Science and heterodoxy

The recognition that 'science is not a cumulative enterprise', and that consequently 'the history of science is as much about the loss of traditions as it is about the creation of new ones' (Schiebinger, 1992: p. 2), has been influential in bringing into focus opposing intellectual currents. For instance, the mind-body split was contested but not overcome in the sixteenth and seventeenth centuries when neo-Platonists, cabalists and alchemists emphasized the union of male and female principles as the basis of creativity. In the case of alchemy the iconoclastic character of its adherents in the sixteenth and seventeenth centuries led some of its exponents to defy clerical misogyny. Cornelius Agrippa even argued the superiority of women. While dependence on learned women patrons might have made such advocacy opportune, their intellectual and social defiance could also reach out beyond women of the upper classes to present a democratic approach to learning (Noble, 1992: pp. 175-183). Paracelsus declared:

The universities do not teach all things so a doctor must seek out old wives, gypsies, sorcerers, wandering tribes, old robbers, and such outlaws and take lessons from them. A doctor must be a traveller because he must enquire of the world. Experiment is not sufficient. Experience must verify what can be accepted or not accepted.

(cited in Noble, 1992: p. 181)

Paracelsus also revived ancient ideas within alchemy about oneness; instead of regarding the existing form of masculinity as a perfect model for humanity, he saw masculinity as an incompleteness seeking union with its opposite.

Man having become separated from the woman in him, lost his true light. He now seeks for the woman outside of his true self, and wanders about among shadows, being misled by the will of the wisps of external illusions.

(cited in Noble, 1992: p. 177)

There was an ambiguity within this subordinated approach towards knowledge in relation to gender and power. The space for the woman as other was still marked out on male terms. The alchemist's desire for androgynous union, 'entailed less a primordial reunification of the sexes than an appropriation of the one by the other' (Noble, 1992: p. 178). Moreover the alchemists were safeguarding an occult tradition in the manner of a sect, even while legitimating practical understandings against scolasticism. Their challenge to the existing intellectual hierarchy was driven by two impulses; the elitism of a knowledge apart from the mainstream and the democratic potential of experience.

Other histories

The significance of submerged heterodoxies is not simply how they regarded women but how they saw the aims and constitution of science. A gender lens can bring into view not only women's relation to men but wider questions about an extended terrain. Buried within alchemical tradition was a vision of social purpose. It was not simply about the dream of wealth but the quest for the elixir of life. For Paracelsus this meant that 'the business of alchemy is not to make gold, but to prepare remedies for human ills' (cited in Needham, 1981: p. 6).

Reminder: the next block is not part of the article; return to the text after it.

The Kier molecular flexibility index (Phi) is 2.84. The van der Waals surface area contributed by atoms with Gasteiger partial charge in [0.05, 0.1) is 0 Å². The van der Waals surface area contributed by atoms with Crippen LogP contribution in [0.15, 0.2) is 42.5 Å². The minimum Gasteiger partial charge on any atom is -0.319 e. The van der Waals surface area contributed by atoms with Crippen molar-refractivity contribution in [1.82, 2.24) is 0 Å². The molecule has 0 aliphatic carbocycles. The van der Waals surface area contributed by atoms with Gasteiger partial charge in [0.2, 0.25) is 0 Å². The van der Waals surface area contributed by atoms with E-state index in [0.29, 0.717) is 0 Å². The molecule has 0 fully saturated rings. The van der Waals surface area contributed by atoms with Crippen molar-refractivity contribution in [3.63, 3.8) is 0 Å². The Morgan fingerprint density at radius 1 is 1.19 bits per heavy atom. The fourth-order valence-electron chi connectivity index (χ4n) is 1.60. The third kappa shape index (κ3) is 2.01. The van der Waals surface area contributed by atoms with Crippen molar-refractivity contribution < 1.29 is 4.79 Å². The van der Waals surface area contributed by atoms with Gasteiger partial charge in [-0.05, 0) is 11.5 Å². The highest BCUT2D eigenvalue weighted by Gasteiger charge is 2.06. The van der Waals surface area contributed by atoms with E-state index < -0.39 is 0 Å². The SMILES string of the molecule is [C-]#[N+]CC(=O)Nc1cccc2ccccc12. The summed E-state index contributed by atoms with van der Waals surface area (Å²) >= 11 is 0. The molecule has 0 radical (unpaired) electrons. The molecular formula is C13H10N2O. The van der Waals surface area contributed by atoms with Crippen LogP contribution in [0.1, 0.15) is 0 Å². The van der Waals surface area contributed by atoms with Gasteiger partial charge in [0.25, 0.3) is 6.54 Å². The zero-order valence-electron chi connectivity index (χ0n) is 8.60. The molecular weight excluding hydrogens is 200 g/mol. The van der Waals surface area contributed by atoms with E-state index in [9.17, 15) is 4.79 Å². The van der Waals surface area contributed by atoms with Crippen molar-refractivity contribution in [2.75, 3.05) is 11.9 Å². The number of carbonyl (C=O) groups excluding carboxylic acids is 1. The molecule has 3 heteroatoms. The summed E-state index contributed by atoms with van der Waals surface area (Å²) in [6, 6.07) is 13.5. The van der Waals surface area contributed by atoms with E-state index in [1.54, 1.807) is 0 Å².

Such a view placed him in a direct line of descent, according to Joseph Needham, with the Chinese alchemy of disinterested Taoists which predates the pre-Christian era. The idea of the elixir and the social value of its pursuit reached Europe through Arab culture. So alchemy provides us with a clue about the loss of tradition not simply as a subordinated culture within western science but of other histories of science. It opens another window of remembering.

Joseph Needham quotes an Arab scholar from the ninth century musing upon the migration of learning.

I, Muhammad ibn Ishag, have lastly only to add that the books on this subject of alchemy are too numerous and extensive to be recorded in full, and besides the authors keep repeating themselves. The Egyptians especially have many alchemical writers and scholars, and some say that that was the country where the science was born. The temples with their laboratories were there, and that was where Mary the Jewess worked. But others say that the discussion on the art originated with the Persians, while according to others the Greeks were the first who dealt with it.

(cited in Needham, 1981: p. 70)

Alchemy probably reached Egypt from ancient Mesopotamia. It flourished in Alexandria when the Greco-Roman world was in decline, AD 85-165. It drew, as Margaret Alic tells us in her account of women in science, Hypatia's Heritage, upon

several sources: the formulation and manufacture of cosmetics, perfumes and imitation jewellery - major Egyptian industries; the artistic tradition - the mixing of dyes and the theories of colour; and gnosticism, an esoteric mixture of Jewish, Chaldean and Egyptian mysticism, neo-Platonism, and Christianity, centred in Alexandria. In the gnostic tradition, as in ancient Taoism, the male and female were equal - a precept which became the cornerstone of alchemical theory.

(Alic, 1986: pp. 20-22)